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Antimicrob Agents Chemother. 2015 Oct 19;60(1):245-51. doi: 10.1128/AAC.00956-15. Print 2016 Jan.

Antimicrobial Susceptibilities of Aerobic and Facultative Gram-Negative Bacilli from Intra-abdominal Infections in Patients from Seven Regions in China in 2012 and 2013.

Author information

1
Peking Union Medical College Hospital, Peking Union Medical College, Chinese Academy of Medical Science, Beijing, China.
2
First Affiliated Hospital, Sun Yat-Sen University, Guangzhou, China.
3
Ruijin Hospital, School of Medicine, Shanghai Jiaotong University, Shanghai, China.
4
Sir RunRun Shaw Hospital, School of Medicine, Zhejiang University, Hangzhou, China.
5
Zhong Shan Hospital of Fu Dan University, Shanghai, China.
6
Tongji Hospital, Tongji Medical College, Huazhong University of Science and Technology, Wuhan, China.
7
First Affiliated Hospital of Chongqing Medical University, Chongqing, China.
8
Shandong Provincial Hospital Affiliated to Shandong University, Jinan, China.
9
Xiangya Hospital, Central Southern University, Changsha, China.
10
First Affiliated Hospital of Zhengzhou University, Zhengzhou, China.
11
The General Hospital of People's Liberation Army, Beijing, China.
12
General Hospital of Tianjin Medical University, Tianjin, China.
13
First Affiliated Hospital of Chinese Medical University, Shenyang, China.
14
First Affiliated Hospital of Harbin Medical College, Harbin, China.
15
Chaoyang Hospital of Capital Medical College, Beijing, China.
16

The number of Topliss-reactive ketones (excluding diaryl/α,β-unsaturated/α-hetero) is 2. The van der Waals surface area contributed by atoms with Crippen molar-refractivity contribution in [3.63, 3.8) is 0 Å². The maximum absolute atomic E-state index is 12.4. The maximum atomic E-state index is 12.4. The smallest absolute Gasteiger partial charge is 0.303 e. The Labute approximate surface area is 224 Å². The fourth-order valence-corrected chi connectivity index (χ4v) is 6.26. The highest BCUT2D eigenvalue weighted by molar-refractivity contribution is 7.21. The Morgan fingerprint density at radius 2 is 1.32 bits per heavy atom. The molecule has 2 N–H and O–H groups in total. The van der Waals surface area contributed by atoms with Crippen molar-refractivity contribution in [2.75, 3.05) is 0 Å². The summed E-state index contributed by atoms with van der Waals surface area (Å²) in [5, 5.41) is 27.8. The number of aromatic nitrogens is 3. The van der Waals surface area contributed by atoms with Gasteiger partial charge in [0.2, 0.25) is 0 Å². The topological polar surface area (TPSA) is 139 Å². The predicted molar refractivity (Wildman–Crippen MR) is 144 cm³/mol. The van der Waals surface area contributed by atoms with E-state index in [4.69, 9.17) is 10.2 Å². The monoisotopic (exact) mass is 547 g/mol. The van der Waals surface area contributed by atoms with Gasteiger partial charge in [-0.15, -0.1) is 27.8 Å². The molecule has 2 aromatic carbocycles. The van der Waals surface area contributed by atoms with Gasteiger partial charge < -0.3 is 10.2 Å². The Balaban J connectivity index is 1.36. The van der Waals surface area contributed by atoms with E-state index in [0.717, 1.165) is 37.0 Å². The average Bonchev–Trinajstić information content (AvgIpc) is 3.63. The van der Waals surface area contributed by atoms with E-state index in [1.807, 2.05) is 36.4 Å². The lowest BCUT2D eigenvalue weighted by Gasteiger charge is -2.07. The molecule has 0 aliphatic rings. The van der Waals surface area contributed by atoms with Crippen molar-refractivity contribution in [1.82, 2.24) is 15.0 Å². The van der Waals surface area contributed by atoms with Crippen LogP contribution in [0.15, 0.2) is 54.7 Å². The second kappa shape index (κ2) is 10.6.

Friendship Hospital of Capital Medical College, Beijing, China.
17
Second Affiliated Hospital of Nanchang University, Nanchang, China.
18
People's Hospital of Jilin Province, Jilin, China.
19
People's Hospital of Haikou City, Haikou, China.
20
General Hospital of Nanjing Military Command, Nanjing, China.
21
First Affiliated Hospital of Zhejiang University, Hangzhou, China.
22
International Health Management Associates, Schaumburg, Illinois, USA.
23
Peking Union Medical College Hospital, Peking Union Medical College, Chinese Academy of Medical Science, Beijing, China xycpumch@139.com.

Abstract

To evaluate the antimicrobial susceptibility of Gram-negative bacilli that caused hospital-acquired and community-acquired intra-abdominal infections (IAIs) in China between 2012 and 2013, we determined the susceptibilities to 12 antimicrobials and the extended-spectrum β-lactamase (ESBL) statuses of 3,540 IAI isolates from seven geographic areas in China in a central laboratory using CLSI broth microdilution and interpretive standards. Most infections were caused by Escherichia coli (46.3%) and Klebsiella pneumoniae (19.7%). Rates of ESBL-producing E. coli (P = 0.031), K. pneumoniae (P = 0.017), and Proteus mirabilis (P = 0.004) were higher in hospital-acquired IAIs than in community-acquired IAIs. Susceptibilities of enterobacteriaceae to ertapenem, amikacin, piperacillin-tazobactam, and imipenem were 71.3% to 100%, 81.3% to 100%, 64.7% to 100%, and 83.1% to 100%, respectively, but imipenem was ineffective against P. mirabilis (<20%). Although most ESBL-positive hospital-acquired isolates were resistant to third- and fourth-generation cephalosporins, the majority were susceptible to cefoxitin (47.9% to 83.9%). Susceptibilities of ESBL-positive isolates to ampicillin-sulbactam (<10%) were low, whereas susceptibilities to ciprofloxacin (0% to 54.6%) and levofloxacin (0% to 63.6%) varied substantially. The prevalences of cephalosporin-susceptible E. coli and K. pneumoniae were higher in the northeastern and southern regions than in the central and eastern regions, reflecting the ESBL-positive rates in these areas, and were lowest in the Jiangsu-Zhejiang (Jiang-Zhe) area where the rates of carbapenem resistance were also highest. Ertapenem, amikacin, piperacillin-tazobactam, and imipenem are the most efficacious antibiotics for treating IAIs in China, especially those caused by E. coli or K. pneumoniae. Resistance to cephalosporins and carbapenems is more common in the Jiang-Zhe area than in other regions in China.

PMID:
26482308
PMCID:
PMC4704199
DOI:
10.1128/AAC.00956-15
[Indexed for MEDLINE]
Free PMC Article

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